“any information in written, visual, aural, electronic or any other material form on: (a) the state of the elements of the environment, such as air and atmosphere, water, soil, land, landscape and natural sites including wetlands, coastal and marine areas, biological diversity and its components, including genetically modified organisms and the interaction among these elements, (b) factors, such as substances, energy, noise, radiation or waste, including radioactive waste, emissions, discharges and other releases into the environment, affecting or likely to affect the elements of the environment, (c) measures (including administrative measures), such as policies, legislation, plans, programmes, environmental agreements, and activities affecting or likely to affect the elements and factors referred to in paragraphs (a) and (b) as well as measures or activities designed to protect those elements, (d) reports on the implementation of environmental legislation, (e) cost-benefit and other economic analyses and assumptions used within the framework of the measures and activities referred to in paragraph (c), and (f) the state of human health and safety, including the contamination of the food chain, where relevant, conditions of human life, cultural sites and built structures inasmuch as they are, or may be, affected by the state of the elements of the environment referred to in paragraph (a) or, through those elements, by any of the matters referred to in paragraphs (b) and (c)”.

 

The Aarhus Implementation Guide provides at page 50 that deciding what environmental information is requires a degree of interpretation by the public authority in a particular case. It goes on to say that in defining environmental information, the clear intention of the drafters was to “craft a definition that would be as broad in scope as possible, a fact that should be taken into account in its interpretation.” For information to qualify as environmental information it must be information on one of the six categories set out in article 3(1).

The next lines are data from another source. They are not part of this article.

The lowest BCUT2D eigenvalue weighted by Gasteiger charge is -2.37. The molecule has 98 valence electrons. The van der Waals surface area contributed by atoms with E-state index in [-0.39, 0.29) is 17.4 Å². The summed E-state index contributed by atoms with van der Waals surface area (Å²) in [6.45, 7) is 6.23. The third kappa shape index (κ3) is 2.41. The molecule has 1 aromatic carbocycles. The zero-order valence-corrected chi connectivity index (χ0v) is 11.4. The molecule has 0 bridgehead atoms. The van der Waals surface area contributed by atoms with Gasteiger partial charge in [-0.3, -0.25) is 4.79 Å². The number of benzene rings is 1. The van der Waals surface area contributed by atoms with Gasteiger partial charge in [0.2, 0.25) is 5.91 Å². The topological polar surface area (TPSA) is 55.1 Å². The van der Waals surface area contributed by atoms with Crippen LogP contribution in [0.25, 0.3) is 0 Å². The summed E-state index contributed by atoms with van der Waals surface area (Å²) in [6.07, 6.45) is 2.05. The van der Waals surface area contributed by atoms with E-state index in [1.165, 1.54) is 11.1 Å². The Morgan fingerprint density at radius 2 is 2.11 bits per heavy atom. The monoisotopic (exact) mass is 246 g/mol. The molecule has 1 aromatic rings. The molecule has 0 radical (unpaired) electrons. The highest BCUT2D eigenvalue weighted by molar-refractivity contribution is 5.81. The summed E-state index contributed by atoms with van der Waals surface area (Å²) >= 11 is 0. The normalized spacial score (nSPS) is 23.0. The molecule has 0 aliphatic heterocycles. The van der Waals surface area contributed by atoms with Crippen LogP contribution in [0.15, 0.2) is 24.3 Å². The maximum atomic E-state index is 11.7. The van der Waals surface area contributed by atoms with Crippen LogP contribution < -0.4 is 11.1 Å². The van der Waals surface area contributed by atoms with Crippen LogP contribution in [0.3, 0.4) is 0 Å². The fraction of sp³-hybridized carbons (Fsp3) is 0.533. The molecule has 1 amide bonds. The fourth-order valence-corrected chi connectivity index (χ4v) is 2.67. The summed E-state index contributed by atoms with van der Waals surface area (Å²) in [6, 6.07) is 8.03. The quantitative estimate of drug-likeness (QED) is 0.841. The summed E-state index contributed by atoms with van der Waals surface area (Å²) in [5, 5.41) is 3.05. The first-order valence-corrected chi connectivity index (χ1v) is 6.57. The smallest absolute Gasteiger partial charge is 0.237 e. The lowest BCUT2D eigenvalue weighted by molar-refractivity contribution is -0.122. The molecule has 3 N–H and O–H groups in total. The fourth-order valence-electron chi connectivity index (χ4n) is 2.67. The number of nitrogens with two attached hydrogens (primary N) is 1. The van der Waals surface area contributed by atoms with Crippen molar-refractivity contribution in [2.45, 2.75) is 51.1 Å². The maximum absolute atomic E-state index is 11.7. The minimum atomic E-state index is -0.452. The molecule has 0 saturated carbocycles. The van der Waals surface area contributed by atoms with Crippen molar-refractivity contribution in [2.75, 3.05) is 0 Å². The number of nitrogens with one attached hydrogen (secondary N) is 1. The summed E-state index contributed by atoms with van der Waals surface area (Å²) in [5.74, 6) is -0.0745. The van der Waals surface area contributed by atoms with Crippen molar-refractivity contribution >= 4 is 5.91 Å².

The appellant submitted that the Report contains environmental information under article 3(1)(c) of the AIE Regulations. He argued that the implementation of planning regulations and policy, and any reviews of same are likely to affect the elements and factors referred to in paragraphs (a) and (b) and are clearly measures or activities designed to protect those elements, and therefore should be considered environmental information.

 

The Department submitted that the Report is a review into administrative and governance matters in Donegal County Council and that at no juncture did the Report attempt to address matters in relation to the state of the environment. It argued that the Report does not fit into any of the six categories in article 3(1) of the Regulations. The Department considered that any interpretation of the AIE Regulations which would regard the Report as coming within the definition would stretch the meaning of the AIE Regulations and the Directive beyond the intentions of the drafters.

 

It cited cases C-316/01 Glawischnig v Bundesminister für Sicherieit und Generationen and C-297/12 Fish Legal and Emily Shirley v. Information Commissioner in support of its position. In Glawischnig the CJEU held that, notwithstanding the broad interpretation that must be given to the definition of environmental information, it was not intended:


“to give a general and unlimited right of access to all information held by public authorities which has a connection, however minimal, with one of the environmental factors mentioned …. To be covered by the right of access it establishes, such information must fall within one or more of the … categories set out in that provision.”

 

The Department stated that it cannot be argued that this Report is information 'on' any measure or activity that will affect, or is capable of affecting, the material components of the environment.